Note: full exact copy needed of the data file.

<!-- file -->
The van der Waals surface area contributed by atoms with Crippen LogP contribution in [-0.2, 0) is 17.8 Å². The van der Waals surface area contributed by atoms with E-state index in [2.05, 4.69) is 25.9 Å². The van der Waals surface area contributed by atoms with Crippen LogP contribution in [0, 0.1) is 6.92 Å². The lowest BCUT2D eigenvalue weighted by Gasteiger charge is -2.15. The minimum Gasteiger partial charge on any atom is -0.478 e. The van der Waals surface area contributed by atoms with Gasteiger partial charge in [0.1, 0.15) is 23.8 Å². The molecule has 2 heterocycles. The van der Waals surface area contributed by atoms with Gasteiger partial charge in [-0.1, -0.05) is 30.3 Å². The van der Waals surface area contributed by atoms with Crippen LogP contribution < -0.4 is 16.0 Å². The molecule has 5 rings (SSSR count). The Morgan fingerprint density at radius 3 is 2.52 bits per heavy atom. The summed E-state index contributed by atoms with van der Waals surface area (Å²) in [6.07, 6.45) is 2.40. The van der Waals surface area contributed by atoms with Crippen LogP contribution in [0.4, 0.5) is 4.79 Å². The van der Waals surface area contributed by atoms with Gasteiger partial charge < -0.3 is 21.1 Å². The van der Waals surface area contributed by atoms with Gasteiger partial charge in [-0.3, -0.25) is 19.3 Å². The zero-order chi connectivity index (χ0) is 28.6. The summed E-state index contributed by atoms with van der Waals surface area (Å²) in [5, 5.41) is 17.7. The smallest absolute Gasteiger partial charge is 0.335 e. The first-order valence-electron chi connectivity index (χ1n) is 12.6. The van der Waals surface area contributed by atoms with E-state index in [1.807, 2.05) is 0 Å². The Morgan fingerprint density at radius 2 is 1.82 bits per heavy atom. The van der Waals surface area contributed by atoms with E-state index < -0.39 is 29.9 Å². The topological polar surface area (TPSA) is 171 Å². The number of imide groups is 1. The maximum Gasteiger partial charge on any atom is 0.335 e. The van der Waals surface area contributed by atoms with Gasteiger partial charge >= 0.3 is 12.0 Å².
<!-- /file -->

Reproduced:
The van der Waals surface area contributed by atoms with Crippen LogP contribution in [-0.2, 0) is 17.8 Å². The van der Waals surface area contributed by atoms with E-state index in [2.05, 4.69) is 25.9 Å². The van der Waals surface area contributed by atoms with Crippen LogP contribution in [0, 0.1) is 6.92 Å². The lowest BCUT2D eigenvalue weighted by Gasteiger charge is -2.15. The minimum Gasteiger partial charge on any atom is -0.478 e. The van der Waals surface area contributed by atoms with Gasteiger partial charge in [0.1, 0.15) is 23.8 Å². The molecule has 2 heterocycles. The van der Waals surface area contributed by atoms with Gasteiger partial charge in [-0.1, -0.05) is 30.3 Å². The van der Waals surface area contributed by atoms with Crippen LogP contribution < -0.4 is 16.0 Å². The molecule has 5 rings (SSSR count). The Morgan fingerprint density at radius 3 is 2.52 bits per heavy atom. The summed E-state index contributed by atoms with van der Waals surface area (Å²) in [6.07, 6.45) is 2.40. The van der Waals surface area contributed by atoms with Crippen LogP contribution in [0.4, 0.5) is 4.79 Å². The van der Waals surface area contributed by atoms with Gasteiger partial charge < -0.3 is 21.1 Å². The van der Waals surface area contributed by atoms with Gasteiger partial charge in [-0.3, -0.25) is 19.3 Å². The zero-order chi connectivity index (χ0) is 28.6. The summed E-state index contributed by atoms with van der Waals surface area (Å²) in [5, 5.41) is 17.7. The smallest absolute Gasteiger partial charge is 0.335 e. The first-order valence-electron chi connectivity index (χ1n) is 12.6. The van der Waals surface area contributed by atoms with E-state index in [1.807, 2.05) is 0 Å². The Morgan fingerprint density at radius 2 is 1.82 bits per heavy atom. The van der Waals surface area contributed by atoms with E-state index < -0.39 is 29.9 Å². The topological polar surface area (TPSA) is 171 Å². The number of imide groups is 1. The maximum Gasteiger partial charge on any atom is 0.335 e. The van der Waals surface area contributed by atoms with Gasteiger partial charge >= 0.3 is 12.0 Å².